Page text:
The Yorke Peninsula has 700kms of coastline, with amazing beaches and scenery. There are a variety of towns, both coastal and inland to explore. Each one is unique in its history and landscape. Although we based ourselves in Wallaroo we didn’t actually explore much of the town itself. They have a Heritage and Nautical Museum, Marina, jetty, playground, golf club, and beautiful beaches. Copper was discovered in 1859 and the ore exported through the port. Today it is a big exporter of grain. Wallaroo, along with the towns of Kadina and Moonta, is also part of the Copper Triangle, because Copper was mined there from the late 19th century. The three towns are also known for their Cornish ethnicity and the area is known as Little Cornwall. Every two years a large Cornish themed festival, Kernewek Lowender, is held and claims to be the world’s largest Cornish Festival outside of Cornwall. The festival is being held this year from the 13th – 19th May. Unfortunately, we will be in Alice Springs, but we have put it in the calendar for 2021! Moonta is another quaint town and we enjoyed walking along the main street before having lunch in The Cornish Kitchen. Ray and Liz had the Cornish Pasty and gave it top marks for taste and authenticity. A five-minute drive from Moonta is Moonta Bay, and wow, how stunning is this beach! There is a long jetty which we walked along and saw quite a few folk fishing and crabbing. Halfway along the jetty, there is an area that has been fenced off as a safe swimming spot.

After visiting the Visitor Information Centre we decided to go on the Moonta Mines Tourist Railway. This was a fifty minute round trip on a narrow gauge rail, taking in the history of the copper mining operations. We went along and joined about forty other people on the small train that was operated by volunteers of the National Trust of SA Moonta Branch.

Rather than relying on our memory of the commentary by the Volunteer Train Driver, here is the explanatory text from the National Trust website – “Until the 1890’s all work underground was done by manual labour. No machines were used. The shafts were dug by hand using basic tools and blasting powder. To get from one level to another miners climbed up or down step ladders. Some shafts went as deep as 2,500 feet. The ore was hauled to the surface by horse whims. Engine houses were built to pump the brackish mineralized water from the mines. Hughes’ Pump House was constructed in 1865 and worked continuously until the mines closed in 1923. In all there was about 80 miles of shaft and drives in the area.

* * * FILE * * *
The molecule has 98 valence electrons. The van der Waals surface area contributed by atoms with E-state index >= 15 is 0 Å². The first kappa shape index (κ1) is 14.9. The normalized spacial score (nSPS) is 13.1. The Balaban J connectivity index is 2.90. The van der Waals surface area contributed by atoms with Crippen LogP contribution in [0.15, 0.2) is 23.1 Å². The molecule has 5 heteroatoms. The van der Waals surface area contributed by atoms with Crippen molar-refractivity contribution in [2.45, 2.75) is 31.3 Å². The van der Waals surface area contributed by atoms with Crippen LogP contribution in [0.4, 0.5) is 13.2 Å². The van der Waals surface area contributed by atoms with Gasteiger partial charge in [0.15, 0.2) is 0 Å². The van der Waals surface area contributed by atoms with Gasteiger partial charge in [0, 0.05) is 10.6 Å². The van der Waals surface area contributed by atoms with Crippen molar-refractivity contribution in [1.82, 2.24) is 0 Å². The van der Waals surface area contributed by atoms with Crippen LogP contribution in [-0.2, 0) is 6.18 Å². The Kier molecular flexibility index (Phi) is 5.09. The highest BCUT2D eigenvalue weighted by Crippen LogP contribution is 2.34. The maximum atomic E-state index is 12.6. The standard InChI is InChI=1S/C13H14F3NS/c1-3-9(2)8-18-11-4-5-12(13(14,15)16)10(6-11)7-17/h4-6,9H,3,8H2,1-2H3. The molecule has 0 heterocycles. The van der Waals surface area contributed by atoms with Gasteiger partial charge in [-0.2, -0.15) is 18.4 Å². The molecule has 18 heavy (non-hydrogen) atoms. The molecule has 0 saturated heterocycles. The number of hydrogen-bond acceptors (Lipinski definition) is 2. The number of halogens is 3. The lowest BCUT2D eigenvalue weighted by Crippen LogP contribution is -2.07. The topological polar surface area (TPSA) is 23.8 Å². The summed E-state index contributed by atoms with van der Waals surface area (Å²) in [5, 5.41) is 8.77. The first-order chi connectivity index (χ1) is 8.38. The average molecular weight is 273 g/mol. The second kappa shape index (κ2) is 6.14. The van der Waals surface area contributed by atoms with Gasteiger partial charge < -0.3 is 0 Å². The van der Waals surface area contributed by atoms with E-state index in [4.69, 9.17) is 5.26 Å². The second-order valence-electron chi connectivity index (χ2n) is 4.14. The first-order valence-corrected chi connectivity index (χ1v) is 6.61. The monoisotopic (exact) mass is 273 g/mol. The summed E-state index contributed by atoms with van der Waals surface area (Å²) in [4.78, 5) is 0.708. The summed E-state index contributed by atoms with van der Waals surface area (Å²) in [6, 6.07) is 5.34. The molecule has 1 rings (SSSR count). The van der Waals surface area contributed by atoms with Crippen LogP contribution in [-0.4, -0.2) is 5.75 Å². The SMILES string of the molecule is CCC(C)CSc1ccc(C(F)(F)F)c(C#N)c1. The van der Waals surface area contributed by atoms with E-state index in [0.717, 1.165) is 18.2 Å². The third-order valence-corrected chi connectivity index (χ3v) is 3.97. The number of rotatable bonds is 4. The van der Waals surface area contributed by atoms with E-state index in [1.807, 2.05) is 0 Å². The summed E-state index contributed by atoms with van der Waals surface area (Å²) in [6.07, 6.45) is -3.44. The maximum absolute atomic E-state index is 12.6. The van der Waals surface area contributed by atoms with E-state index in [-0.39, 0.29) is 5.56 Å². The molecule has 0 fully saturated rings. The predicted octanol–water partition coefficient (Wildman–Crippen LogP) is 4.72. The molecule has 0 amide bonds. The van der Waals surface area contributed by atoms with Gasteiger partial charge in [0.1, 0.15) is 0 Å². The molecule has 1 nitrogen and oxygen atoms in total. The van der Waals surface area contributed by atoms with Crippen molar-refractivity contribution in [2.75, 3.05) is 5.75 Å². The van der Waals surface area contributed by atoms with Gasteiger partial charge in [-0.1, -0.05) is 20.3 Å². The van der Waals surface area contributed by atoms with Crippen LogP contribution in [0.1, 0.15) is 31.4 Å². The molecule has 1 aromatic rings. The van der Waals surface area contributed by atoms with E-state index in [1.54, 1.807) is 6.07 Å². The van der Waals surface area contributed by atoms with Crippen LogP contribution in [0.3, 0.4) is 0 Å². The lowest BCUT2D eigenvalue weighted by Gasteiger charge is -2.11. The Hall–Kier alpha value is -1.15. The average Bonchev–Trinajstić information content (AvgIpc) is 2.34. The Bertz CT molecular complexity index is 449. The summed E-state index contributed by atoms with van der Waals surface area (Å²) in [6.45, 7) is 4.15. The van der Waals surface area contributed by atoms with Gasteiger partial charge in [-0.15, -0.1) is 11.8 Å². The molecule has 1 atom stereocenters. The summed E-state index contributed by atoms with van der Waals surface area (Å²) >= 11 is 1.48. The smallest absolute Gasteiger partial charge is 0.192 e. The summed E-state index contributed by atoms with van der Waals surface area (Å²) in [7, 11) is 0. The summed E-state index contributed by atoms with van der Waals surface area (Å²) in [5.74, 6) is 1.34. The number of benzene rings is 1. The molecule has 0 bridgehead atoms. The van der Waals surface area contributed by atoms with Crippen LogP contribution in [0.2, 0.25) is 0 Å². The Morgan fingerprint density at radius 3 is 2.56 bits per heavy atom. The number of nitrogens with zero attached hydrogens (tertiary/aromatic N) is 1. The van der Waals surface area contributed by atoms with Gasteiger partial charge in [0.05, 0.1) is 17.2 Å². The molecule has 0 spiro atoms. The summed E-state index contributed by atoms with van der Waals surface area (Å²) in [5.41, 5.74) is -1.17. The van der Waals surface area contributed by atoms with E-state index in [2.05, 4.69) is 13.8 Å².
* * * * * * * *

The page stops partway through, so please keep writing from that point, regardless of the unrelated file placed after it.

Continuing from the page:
At its peak in the 1870’s around 2000 men and boys were employed by the Company. Pickey boys were paid 11 pence per day for a 6 day week. 16 — 21 year olds averaged 3/- to 5/- per day and men over 21 averaged 5/- to 8/- per day. The miners were paid on a percentage of the value of the copper they dug out.” This was a very informative and enjoyable journey and we would highly recommend if in the Moonta area.

Our last full day we drove from Wallaroo down to the bottom of the peninsula to Innes National Park which was absolutely spectacular. The national park occupies most of the land on the south-western tip of Yorke Peninsula. Some of the places we visited were Marion Bay, Chinamans Hat, Pondalowie Bay, and Stenhouse Bay. One day wasn’t long enough and we will most certainly be returning to explore in greater detail. Huge thanks to John and Liz for their company, their cooking skills and driving us around.